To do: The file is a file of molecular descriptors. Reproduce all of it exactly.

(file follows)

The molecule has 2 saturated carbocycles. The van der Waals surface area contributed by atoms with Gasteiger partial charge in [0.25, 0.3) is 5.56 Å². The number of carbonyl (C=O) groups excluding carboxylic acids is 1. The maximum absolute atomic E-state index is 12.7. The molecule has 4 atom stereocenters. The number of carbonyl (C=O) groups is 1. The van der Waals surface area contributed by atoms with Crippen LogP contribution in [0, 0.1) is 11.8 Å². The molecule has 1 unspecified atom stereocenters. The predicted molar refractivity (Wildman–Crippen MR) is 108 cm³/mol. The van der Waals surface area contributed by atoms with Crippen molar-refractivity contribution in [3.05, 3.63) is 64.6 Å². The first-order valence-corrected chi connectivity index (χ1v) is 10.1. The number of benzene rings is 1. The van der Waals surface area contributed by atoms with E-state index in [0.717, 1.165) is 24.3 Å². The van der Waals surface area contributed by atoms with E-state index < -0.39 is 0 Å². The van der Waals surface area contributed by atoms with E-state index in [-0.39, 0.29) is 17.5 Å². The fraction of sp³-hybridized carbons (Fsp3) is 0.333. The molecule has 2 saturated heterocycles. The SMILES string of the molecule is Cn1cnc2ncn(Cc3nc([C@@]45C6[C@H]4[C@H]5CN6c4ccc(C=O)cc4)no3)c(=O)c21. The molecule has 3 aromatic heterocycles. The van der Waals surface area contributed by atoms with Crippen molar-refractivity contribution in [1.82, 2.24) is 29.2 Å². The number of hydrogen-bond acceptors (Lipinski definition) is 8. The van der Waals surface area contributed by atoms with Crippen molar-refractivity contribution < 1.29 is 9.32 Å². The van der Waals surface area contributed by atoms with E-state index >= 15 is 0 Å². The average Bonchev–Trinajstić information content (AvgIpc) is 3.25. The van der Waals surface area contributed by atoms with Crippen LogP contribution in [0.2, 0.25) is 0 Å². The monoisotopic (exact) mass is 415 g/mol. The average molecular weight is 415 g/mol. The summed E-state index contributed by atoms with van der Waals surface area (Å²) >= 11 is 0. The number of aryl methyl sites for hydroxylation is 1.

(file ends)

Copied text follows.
The molecule has 2 saturated carbocycles. The van der Waals surface area contributed by atoms with Gasteiger partial charge in [0.25, 0.3) is 5.56 Å². The number of carbonyl (C=O) groups excluding carboxylic acids is 1. The maximum absolute atomic E-state index is 12.7. The molecule has 4 atom stereocenters. The number of carbonyl (C=O) groups is 1. The van der Waals surface area contributed by atoms with Crippen LogP contribution in [0, 0.1) is 11.8 Å². The molecule has 1 unspecified atom stereocenters. The predicted molar refractivity (Wildman–Crippen MR) is 108 cm³/mol. The van der Waals surface area contributed by atoms with Crippen molar-refractivity contribution in [3.05, 3.63) is 64.6 Å². The first-order valence-corrected chi connectivity index (χ1v) is 10.1. The number of benzene rings is 1. The van der Waals surface area contributed by atoms with E-state index in [0.717, 1.165) is 24.3 Å². The van der Waals surface area contributed by atoms with E-state index < -0.39 is 0 Å². The van der Waals surface area contributed by atoms with E-state index in [-0.39, 0.29) is 17.5 Å². The fraction of sp³-hybridized carbons (Fsp3) is 0.333. The molecule has 2 saturated heterocycles. The SMILES string of the molecule is Cn1cnc2ncn(Cc3nc([C@@]45C6[C@H]4[C@H]5CN6c4ccc(C=O)cc4)no3)c(=O)c21. The molecule has 3 aromatic heterocycles. The van der Waals surface area contributed by atoms with Crippen molar-refractivity contribution in [1.82, 2.24) is 29.2 Å². The number of hydrogen-bond acceptors (Lipinski definition) is 8. The van der Waals surface area contributed by atoms with Crippen molar-refractivity contribution < 1.29 is 9.32 Å². The van der Waals surface area contributed by atoms with E-state index >= 15 is 0 Å². The average Bonchev–Trinajstić information content (AvgIpc) is 3.25. The van der Waals surface area contributed by atoms with Crippen LogP contribution in [0.2, 0.25) is 0 Å². The monoisotopic (exact) mass is 415 g/mol. The average molecular weight is 415 g/mol. The summed E-state index contributed by atoms with van der Waals surface area (Å²) >= 11 is 0. The number of aryl methyl sites for hydroxylation is 1.